Nobody who has died has been able to come back to tell us about it, so it is impossible to know whether dying hurts. But people who have had near-death experiences those whose hearts have stopped, for instance, but were later restarted have only good things to report. Most tell of a peaceful sensation of floating above their bodies. A number also describe traveling through a tunnel toward a beautiful light or having loving meetings with friends and relatives who have died before them. Scientists know that when a person is in a state of very low oxygen often a condition that precedes death he or she experiences feelings of euphoria, or great happiness. So as far as we know, the act of dying is not painful at all.
What is often painful for dying people is the thought of leaving behind their family and friends. They may also be sad at the thought of never again doing the things they love about life, like watching sunsets, or gardening, or going to the movies. In addition, they may be afraid because they are uncertain about what awaits them after death.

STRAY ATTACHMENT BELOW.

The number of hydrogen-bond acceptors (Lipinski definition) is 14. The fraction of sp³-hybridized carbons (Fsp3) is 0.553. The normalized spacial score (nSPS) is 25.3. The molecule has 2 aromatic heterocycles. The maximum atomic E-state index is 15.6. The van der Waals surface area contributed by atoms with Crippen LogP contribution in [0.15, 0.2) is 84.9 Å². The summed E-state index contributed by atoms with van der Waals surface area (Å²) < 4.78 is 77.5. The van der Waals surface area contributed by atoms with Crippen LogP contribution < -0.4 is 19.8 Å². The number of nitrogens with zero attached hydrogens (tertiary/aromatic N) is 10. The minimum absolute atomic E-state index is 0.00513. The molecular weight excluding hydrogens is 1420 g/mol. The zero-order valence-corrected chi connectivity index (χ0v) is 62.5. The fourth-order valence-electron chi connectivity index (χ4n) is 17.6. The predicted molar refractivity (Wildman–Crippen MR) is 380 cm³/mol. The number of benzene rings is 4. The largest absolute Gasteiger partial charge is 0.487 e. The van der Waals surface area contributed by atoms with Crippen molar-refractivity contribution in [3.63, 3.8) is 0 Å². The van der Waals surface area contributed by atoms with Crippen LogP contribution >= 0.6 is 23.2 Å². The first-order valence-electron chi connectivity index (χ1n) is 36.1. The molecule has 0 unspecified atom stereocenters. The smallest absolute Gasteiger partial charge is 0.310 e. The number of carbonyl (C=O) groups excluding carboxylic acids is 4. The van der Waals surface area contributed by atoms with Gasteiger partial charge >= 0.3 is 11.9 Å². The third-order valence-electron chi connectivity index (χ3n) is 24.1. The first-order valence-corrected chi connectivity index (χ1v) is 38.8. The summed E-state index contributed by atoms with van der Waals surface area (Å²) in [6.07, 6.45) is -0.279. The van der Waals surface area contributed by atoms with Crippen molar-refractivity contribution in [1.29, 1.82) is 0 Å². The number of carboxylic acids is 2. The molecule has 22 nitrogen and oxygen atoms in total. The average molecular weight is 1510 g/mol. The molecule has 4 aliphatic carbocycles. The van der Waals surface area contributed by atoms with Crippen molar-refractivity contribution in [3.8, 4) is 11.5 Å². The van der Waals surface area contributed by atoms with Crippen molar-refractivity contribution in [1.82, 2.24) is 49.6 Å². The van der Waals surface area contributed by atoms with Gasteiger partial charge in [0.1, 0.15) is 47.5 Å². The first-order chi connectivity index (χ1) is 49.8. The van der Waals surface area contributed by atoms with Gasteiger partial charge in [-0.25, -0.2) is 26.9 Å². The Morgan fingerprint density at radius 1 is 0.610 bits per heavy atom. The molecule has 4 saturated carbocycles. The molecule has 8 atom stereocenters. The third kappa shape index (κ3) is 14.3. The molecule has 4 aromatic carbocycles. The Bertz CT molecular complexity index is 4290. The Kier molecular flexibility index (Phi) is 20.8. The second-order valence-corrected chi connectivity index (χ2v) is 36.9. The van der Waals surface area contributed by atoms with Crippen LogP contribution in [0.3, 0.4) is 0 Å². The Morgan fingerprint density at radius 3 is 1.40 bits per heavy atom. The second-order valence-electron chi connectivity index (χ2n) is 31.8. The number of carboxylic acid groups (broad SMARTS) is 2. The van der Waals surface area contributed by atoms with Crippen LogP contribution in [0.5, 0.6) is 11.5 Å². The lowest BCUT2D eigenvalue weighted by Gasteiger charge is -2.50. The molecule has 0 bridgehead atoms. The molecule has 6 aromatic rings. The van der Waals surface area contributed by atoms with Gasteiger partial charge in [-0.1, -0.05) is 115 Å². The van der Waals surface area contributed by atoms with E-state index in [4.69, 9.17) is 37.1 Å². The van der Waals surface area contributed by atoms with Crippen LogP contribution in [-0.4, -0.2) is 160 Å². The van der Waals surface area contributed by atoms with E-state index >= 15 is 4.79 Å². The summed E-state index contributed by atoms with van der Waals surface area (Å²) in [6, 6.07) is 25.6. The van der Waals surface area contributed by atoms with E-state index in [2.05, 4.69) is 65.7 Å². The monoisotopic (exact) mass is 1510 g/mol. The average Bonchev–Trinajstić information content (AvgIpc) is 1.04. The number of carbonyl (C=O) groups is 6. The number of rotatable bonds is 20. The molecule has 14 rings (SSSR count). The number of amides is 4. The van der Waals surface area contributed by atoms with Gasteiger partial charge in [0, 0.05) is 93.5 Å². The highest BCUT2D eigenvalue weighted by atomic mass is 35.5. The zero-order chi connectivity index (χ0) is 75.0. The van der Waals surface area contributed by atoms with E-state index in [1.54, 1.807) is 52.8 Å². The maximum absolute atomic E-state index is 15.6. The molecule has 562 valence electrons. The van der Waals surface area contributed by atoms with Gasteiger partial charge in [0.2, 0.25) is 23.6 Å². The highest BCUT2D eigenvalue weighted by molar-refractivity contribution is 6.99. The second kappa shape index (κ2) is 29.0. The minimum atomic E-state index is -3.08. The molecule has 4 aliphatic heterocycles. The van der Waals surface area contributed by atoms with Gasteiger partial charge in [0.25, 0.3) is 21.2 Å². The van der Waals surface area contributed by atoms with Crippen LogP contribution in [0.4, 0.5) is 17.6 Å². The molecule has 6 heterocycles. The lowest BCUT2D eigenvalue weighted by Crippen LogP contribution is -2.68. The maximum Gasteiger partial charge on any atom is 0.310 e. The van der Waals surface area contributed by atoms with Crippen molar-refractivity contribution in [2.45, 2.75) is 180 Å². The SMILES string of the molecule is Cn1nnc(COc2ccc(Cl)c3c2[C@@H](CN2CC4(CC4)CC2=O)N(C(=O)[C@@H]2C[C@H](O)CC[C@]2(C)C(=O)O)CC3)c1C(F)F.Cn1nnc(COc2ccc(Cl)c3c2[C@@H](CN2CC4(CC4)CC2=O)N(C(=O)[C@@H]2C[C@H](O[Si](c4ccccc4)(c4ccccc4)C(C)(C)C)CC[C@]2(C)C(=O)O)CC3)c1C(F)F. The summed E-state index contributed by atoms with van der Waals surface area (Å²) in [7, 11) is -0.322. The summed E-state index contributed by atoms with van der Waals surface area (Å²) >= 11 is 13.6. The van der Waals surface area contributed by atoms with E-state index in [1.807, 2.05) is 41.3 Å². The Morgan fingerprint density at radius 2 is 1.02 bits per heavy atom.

Still, many sick people welcome death. The same wonders of medicine that have allowed people to reach old age have also enabled them to live through long, and sometimes painful, illnesses. Often, death is seen as a welcome end to pain, both for the ill person and for the family and friends who have watched their loved one suffer. People with strong religious faith, too, may fear death less because they believe they will journey to a better place.